It is pleasure to be invited to blog at the V.C. Thanks to Eugene and Ilya for thinking of me. I would like to talk about political deliberation. According to an influential literature that cuts across philosophy, political science, and law, the moral legitimacy of laws is enhanced when it is preceded by robust public deliberation. Of course, deliberation is not a sufficient condition of legitimacy (you need right process as well) but, in a democracy, those who lose in the political process have less reason to complain if the majority’s decision was preceded by robust deliberation. Proponents of this view, deliberative democrats (DDs, for short) claim that the more the public deliberates, the better the chances are of getting things right. Deliberation, for them, has epistemic virtues.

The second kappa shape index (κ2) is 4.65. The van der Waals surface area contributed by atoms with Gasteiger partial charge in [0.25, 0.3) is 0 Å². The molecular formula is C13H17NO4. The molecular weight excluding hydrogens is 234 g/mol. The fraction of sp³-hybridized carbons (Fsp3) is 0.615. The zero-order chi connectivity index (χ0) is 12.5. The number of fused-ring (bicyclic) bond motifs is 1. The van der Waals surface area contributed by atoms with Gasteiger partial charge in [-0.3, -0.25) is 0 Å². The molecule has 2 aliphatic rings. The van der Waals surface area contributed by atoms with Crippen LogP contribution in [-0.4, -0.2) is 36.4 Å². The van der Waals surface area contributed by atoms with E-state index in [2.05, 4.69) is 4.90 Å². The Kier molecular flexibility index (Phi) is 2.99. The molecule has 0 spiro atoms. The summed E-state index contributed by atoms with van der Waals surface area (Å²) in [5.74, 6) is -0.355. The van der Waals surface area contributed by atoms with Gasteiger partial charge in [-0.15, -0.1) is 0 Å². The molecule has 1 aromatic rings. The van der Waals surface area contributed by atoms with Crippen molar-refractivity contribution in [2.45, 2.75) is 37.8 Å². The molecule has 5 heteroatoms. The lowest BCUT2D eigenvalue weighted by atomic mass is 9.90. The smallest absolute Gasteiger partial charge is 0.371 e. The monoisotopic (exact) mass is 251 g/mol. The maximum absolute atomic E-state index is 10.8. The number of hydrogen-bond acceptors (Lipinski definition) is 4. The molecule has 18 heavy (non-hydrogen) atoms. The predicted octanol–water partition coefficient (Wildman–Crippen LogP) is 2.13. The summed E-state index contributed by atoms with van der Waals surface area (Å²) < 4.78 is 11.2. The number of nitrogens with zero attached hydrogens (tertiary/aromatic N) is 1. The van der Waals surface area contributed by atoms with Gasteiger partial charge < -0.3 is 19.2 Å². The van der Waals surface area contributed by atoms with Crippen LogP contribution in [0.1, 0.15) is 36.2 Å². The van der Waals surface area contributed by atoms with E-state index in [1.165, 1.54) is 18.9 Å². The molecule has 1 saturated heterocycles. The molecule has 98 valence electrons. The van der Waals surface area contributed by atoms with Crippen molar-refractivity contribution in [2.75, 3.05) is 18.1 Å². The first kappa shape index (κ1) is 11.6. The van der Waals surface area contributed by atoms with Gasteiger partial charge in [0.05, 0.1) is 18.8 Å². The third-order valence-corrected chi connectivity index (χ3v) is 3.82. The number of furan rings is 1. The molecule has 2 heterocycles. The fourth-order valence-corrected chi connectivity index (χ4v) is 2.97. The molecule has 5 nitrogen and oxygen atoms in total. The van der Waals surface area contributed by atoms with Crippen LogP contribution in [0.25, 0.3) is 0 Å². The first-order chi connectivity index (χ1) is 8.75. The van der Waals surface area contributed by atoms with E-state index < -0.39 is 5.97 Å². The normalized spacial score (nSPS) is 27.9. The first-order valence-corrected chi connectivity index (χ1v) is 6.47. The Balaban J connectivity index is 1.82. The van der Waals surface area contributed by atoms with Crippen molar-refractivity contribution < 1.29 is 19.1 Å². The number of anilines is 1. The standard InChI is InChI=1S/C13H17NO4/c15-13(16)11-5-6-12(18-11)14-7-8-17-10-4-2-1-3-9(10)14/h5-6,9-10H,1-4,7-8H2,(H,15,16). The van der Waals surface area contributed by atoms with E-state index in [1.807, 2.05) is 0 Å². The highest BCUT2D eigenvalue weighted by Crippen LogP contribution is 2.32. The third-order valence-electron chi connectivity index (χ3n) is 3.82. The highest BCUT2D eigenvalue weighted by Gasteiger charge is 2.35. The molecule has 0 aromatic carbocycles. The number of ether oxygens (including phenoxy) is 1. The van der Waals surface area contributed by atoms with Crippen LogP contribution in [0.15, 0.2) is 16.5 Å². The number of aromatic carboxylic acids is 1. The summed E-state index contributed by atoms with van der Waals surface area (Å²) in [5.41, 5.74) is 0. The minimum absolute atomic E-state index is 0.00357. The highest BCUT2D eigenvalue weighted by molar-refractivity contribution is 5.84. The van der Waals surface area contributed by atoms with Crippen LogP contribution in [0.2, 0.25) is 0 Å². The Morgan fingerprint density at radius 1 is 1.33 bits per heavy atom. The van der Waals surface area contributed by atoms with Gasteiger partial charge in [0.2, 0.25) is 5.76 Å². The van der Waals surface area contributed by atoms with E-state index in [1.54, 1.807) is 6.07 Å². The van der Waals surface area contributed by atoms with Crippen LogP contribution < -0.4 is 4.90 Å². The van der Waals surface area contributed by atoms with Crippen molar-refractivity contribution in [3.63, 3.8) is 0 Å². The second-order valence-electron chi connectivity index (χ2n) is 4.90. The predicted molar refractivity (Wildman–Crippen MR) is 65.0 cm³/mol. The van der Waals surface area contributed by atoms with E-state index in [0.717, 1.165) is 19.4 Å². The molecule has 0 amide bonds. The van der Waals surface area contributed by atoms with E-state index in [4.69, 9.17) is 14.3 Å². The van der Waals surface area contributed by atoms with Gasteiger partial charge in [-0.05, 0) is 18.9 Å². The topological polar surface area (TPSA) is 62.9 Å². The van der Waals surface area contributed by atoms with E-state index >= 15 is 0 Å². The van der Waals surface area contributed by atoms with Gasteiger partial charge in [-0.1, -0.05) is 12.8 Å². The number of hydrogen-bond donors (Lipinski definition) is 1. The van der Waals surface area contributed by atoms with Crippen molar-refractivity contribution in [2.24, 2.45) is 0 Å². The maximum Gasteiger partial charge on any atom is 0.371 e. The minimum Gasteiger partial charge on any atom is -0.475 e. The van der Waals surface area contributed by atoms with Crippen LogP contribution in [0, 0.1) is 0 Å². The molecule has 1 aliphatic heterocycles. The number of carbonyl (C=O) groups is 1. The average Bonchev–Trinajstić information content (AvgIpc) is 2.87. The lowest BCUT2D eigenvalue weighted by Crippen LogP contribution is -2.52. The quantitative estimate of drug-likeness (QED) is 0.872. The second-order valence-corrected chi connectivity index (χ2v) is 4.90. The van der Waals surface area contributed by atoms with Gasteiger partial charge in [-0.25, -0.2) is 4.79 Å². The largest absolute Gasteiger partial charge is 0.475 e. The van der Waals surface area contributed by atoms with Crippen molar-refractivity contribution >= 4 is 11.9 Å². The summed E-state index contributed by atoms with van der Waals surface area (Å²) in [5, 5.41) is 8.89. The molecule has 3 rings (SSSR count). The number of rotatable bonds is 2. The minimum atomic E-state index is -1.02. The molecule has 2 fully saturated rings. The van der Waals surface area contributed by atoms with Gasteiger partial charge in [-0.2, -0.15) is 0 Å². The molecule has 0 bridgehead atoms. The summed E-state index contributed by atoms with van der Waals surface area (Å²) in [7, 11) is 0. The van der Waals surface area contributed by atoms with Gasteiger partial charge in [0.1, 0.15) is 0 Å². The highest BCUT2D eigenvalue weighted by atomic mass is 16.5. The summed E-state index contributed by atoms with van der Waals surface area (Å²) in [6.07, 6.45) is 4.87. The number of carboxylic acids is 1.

I think this view is mistaken, and so my co-author and I argue in our recent book. Public deliberation takes us further away from the truth. The reason is that the public is ignorant about social theory. Becoming properly informed is a necessary condition for deliberation having any epistemic value, yet becoming informed is costly (this is why the public is rationally ignorant.) Take tax cuts. As readers of this blog know, tax policy is highly complex: tax cuts often stimulate the economy, but this is not always so. Knowing the exact effect of tax cuts requires knowledge of complex economic propositions which the public cannot be expected to learn. So on one end, the public is rationally ignorant. But on the other end, politicians, knowing this, feed into that ignorance for electoral purposes. That’s why the “debate” over Bush’s tax cuts was never about economics. It was a debate about whether he was trying to help his rich friends. The democrats tried to convince the voter that this was the case, because the voter understands this dynamic of zero-sum interaction: here they go again, the rich taking from the poor. But the government did not make a serious economic argument for the tax cuts either: it tried to convince the voter that he (and not the bureaucrat in Washington) could make a better spending decision. So: the public holds theories by default that are vivid (and often mistaken). Reliable social science, instead, provides opaque explanations that are harder to apprehend. This perverse dynamics produces a phenomenon that we call discourse failure. In public deliberation, people will say things that are traceable to truth-insensitive cognitive processes. Predictably, people will mostly say false things in public. It follows that, contrary to the claim by DDs, public deliberation will not bring us closer to the truth.